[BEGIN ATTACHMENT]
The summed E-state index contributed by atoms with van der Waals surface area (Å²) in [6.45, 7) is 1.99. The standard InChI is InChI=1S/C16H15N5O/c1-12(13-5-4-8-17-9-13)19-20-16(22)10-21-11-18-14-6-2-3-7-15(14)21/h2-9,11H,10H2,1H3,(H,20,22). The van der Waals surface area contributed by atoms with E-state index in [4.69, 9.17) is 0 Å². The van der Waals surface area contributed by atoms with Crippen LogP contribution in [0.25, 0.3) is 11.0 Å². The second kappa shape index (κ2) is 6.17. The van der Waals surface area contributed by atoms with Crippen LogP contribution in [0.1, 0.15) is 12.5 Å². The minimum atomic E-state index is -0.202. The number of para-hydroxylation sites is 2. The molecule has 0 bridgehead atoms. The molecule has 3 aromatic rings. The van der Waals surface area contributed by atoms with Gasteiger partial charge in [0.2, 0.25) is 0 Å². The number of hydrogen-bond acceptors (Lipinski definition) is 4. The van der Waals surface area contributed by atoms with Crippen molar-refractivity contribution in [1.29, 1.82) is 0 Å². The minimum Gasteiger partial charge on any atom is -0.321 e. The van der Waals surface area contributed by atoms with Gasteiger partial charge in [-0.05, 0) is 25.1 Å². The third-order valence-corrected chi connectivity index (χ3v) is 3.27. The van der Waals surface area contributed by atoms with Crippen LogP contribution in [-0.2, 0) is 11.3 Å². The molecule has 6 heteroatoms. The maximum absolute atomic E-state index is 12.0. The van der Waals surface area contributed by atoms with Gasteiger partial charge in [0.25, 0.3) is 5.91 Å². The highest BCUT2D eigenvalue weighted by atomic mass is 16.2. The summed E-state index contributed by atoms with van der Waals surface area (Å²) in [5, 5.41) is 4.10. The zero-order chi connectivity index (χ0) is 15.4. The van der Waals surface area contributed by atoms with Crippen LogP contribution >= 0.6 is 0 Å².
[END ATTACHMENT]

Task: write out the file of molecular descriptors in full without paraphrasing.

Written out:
The summed E-state index contributed by atoms with van der Waals surface area (Å²) in [6.45, 7) is 1.99. The standard InChI is InChI=1S/C16H15N5O/c1-12(13-5-4-8-17-9-13)19-20-16(22)10-21-11-18-14-6-2-3-7-15(14)21/h2-9,11H,10H2,1H3,(H,20,22). The van der Waals surface area contributed by atoms with E-state index in [4.69, 9.17) is 0 Å². The van der Waals surface area contributed by atoms with Crippen LogP contribution in [0.25, 0.3) is 11.0 Å². The second kappa shape index (κ2) is 6.17. The van der Waals surface area contributed by atoms with Crippen LogP contribution in [0.1, 0.15) is 12.5 Å². The minimum atomic E-state index is -0.202. The number of para-hydroxylation sites is 2. The molecule has 0 bridgehead atoms. The molecule has 3 aromatic rings. The van der Waals surface area contributed by atoms with Gasteiger partial charge in [0.2, 0.25) is 0 Å². The number of hydrogen-bond acceptors (Lipinski definition) is 4. The van der Waals surface area contributed by atoms with Crippen molar-refractivity contribution in [1.29, 1.82) is 0 Å². The minimum Gasteiger partial charge on any atom is -0.321 e. The van der Waals surface area contributed by atoms with Gasteiger partial charge in [-0.05, 0) is 25.1 Å². The third-order valence-corrected chi connectivity index (χ3v) is 3.27. The van der Waals surface area contributed by atoms with Crippen LogP contribution in [-0.2, 0) is 11.3 Å². The molecule has 6 heteroatoms. The maximum absolute atomic E-state index is 12.0. The van der Waals surface area contributed by atoms with Gasteiger partial charge in [0.25, 0.3) is 5.91 Å². The highest BCUT2D eigenvalue weighted by atomic mass is 16.2. The summed E-state index contributed by atoms with van der Waals surface area (Å²) in [5, 5.41) is 4.10. The zero-order chi connectivity index (χ0) is 15.4. The van der Waals surface area contributed by atoms with Crippen LogP contribution >= 0.6 is 0 Å².